Whether you like the term, the Internet of Things (IoT), or not, it’s the term that seems to have been the stickiest, (other terms used have been Machine to Machine (M2M), Internet of Everything, and Industrial Internet.) IoT is not new, it has been around since the beginning of the Internet, think routers for instance. We’ve been hearing an increasing buzz around IoT as more business sectors, public, private and government deploy IoT. It’s more than small chips implanted into an NFL player’s shoulder pads, chips monitoring the wear and tear on the tires of your car, or your remote connectivity to the thermostat in your home. IoT is everywhere, and never more exciting than it is in deployment into the energy sector.
Recently, I attended the largest energy and utilities conference in the United States, DistribuTECH 2016. It was fascinating to see, touch, observe, and participate in lectures, as well as, panel discussions on the future of energy and utilities. Certainly renewable energy was a big topic, but of particular interest to me was how IoT is projected to be utilized in the energy and utility sector.
When you think energy and utilities you think power plants with large smoke stacks generating energy. You might even think of your local meter reader who stops by to read the meter thereby generating a bill for your energy usage. Now enter the 21st century and smart technology. Simplest reference? Think of a smart phone and then you’ll grab an instant understanding of smart technology. In the energy sector we hear smart meter, smart grid, smart cities for example.
So what’s a smart grid? You’ll find the smart grid at the corner of power grid and communications technology. The “grid” essentially refers to all the networks that carry energy from the power plant, solar, geothermal or wind farm to the consumer. This grid includes wires, substations, transformers, switches and much more. So add “smart” to the grid equation and you get computer-based, remote controlled, and completely automated technology. Ponder how slow the systems are employing a human labor force to physically monitor the grid, collect data on the grid, and make necessary changes. Smart meters thereby would have chips that monitor and collect data and can be read and interfaced with remotely. No need to send out a human labor force to manage the meters…an operational savings including labor force, fleet management, insurance, gasoline, maintenance and repair.
The smart grid increases efficiency in not only data collection measures, but also responding to malfunctions, outages, and customer-related issues. Having near real time data enables a time sensitivity and efficiency not possible with a human-monitored system. The smart grid’s ability to adjust usage based upon almost real-time need is unmatched in looking at saving resources, and conservation efforts.
Having an almost real time response to issues also increases customer service thereby elevating the all-important customer experience, (cx). When deploying smart technology there’s also the added benefit of two-way communication, a critical component changing the game entirely. The future of smart grid technology and the expanded applications as technology continues to evolve are absolutely endless, even mind-blowing when you consider the future of smart grids enabled to directly connect and communicate with electric vehicles.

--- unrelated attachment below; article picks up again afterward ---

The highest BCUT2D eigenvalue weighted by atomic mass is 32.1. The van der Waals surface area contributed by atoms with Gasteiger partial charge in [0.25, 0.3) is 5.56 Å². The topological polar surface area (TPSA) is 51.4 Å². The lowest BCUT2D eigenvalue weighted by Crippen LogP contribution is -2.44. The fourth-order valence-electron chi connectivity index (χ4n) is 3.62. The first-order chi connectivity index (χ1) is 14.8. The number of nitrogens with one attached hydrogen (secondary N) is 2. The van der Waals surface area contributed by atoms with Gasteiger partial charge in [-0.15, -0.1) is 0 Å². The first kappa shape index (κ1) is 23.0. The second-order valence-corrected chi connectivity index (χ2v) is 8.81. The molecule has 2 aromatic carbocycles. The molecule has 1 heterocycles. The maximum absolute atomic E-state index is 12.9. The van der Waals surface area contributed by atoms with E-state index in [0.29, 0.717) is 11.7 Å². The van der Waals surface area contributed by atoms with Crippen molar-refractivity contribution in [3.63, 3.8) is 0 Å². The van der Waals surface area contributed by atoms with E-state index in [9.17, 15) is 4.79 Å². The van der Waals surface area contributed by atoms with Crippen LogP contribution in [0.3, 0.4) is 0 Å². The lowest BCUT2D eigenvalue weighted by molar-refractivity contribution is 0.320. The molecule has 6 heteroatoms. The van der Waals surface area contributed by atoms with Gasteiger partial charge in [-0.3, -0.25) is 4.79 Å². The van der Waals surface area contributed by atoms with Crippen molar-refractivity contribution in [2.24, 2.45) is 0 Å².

Another cool technology I had the pleasure of playing with at Distributech is, Verizon Enterprise Solutions, Intelligent Video. Intelligent video brings surveillance technology into the 21st Century by achieving near real time results. I took the video above on my iPhone of what happened one afternoon when I experimented with the technology. Edge analytics has the capacity to spot unusual or abnormal behaviors and triggers alerts. As you can see from my short video clip above, I was tagged for unusual and abnormal behavior (any surprise?), and so I went from having a green box around my image to a red box.
Intelligent video gives security personnel, or law enforcement, almost real time visual information. Video surveillance of the past was a laborious search and assessment of previous capture that had an inefficient lag in time to deter crime, not to mention storage and networked issues, etc. Can you imagine the potential with almost real time video capture? Think of crime abatement through immediate alerts about perimeter breaches, or something as simple as being alerted when someone is present in an area they should not have access to? Interventional measures could be taken prior to an event occurring, thereby reducing crime and enabling a heightened sense of security. Or I could use this incredible technology to monitor my teenagers or perhaps my husband?
There’s nothing juicier to me than taking a peak into the future and also learning what we have at our fingertips today due to new innovation and technological advances. The future is being written now, and this year at DistribuTECH I experienced a few very riveting new chapters.
(In the desire for full disclosure, I attended DistribuTECH on behalf of Verizon Enterprise, one of my clients.)